Unfortunately, there is no way to assign keyboard shortcuts to extension buttons in Safari. So I wrote an AppleScript to click the button:

tell application "System Events"
    tell application process "Safari"
        set _items to entire contents of toolbar 1 of window 1
        repeat with _item in _items
            if _item's class is button and _item's description is "Homecoming for Mastodon" then
                click _item
            end if
        end repeat
    end tell
end tell

and used FastScripts to assign the script a keyboard shortcut.

Unfortunately, the script has yet to work for me when run from FastScripts, even though I gave Accessibility access to both FastScripts and FastScripts Script Runner. It always fails with:

Error Number: -1719

System Events got an error: Can’t get toolbar 1 of window 1 of application process "Safari". Invalid index.

I assume this is some sort of TCC issue since the script sometimes works from Script Debugger but sometimes fails with a similar error.


Update (2023-02-21): Jeff Johnson:

Homecoming for Mastodon version 2.1 is now available in the Mac App Store.

What’s New: Control-Command-M keyboard shortcut!

Creating a Personal Mastodon Instance

Jim Carroll:

People also need to understand they can do their own instance and avoid all this server migration stuff in their Mastodon home going down or becoming unstable.

Having a domain-name-related instance that belongs to you negates any of the down-the-road hassles of migrating. Also, your Mastodon handle today might look like a Hotmail or AOL address down the road.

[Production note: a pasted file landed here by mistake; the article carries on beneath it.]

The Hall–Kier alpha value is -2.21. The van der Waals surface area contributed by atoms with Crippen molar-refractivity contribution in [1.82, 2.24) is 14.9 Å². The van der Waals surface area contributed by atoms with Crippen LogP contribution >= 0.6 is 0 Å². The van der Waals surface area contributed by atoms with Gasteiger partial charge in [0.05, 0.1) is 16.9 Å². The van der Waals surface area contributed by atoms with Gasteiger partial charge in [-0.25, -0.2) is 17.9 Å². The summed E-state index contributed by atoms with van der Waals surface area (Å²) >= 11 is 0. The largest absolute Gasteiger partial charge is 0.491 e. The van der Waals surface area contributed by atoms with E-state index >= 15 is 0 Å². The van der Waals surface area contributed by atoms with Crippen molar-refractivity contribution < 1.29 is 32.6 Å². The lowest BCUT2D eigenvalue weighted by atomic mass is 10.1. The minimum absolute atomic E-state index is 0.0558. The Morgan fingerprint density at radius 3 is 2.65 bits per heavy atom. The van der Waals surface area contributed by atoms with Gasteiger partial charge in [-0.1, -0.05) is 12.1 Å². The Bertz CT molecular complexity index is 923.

Also, I control the configuration - so my software is up to date, and my character count is set at 1,500, though I rarely use that.

He’s written up the details here. It seems like this should be “right” thing to do, but at the moment I don’t want to be responsible for the hosting and maintenance. Also, the user experience (with the Web interface) is definitely better when interacting with people who are on the same instance. Otherwise, various actions require extra clicks, and sometimes posts don’t auto-load.

I assume that hosting and migration will get easier in the future, so I don’t feel too bad about starting out with a shared instance. And having the posts partitioned between two instances makes less of a difference when there’s no full searching, anyway.

Adam Chandler:

4 Weeks of usage history running my own Mastadon instance. Following about 45 people and followed by 25 with a few photos. Media Storage is something you should be aware of if running your own server. Your instance will cache media from the federated timeline and people you follow. There are admin server settings for media retention which I set to 2 days. My toots and media are not purged (although you can enable that).


Finding Open Files

Sveinbjörn Þórðarson (Hacker News):

Sloth is a native Mac app that shows all open files and sockets in use by all running processes on your system. This makes it easy to inspect which apps are using which files and sockets.

It’s open-source.

See also: What’s Open and lsof.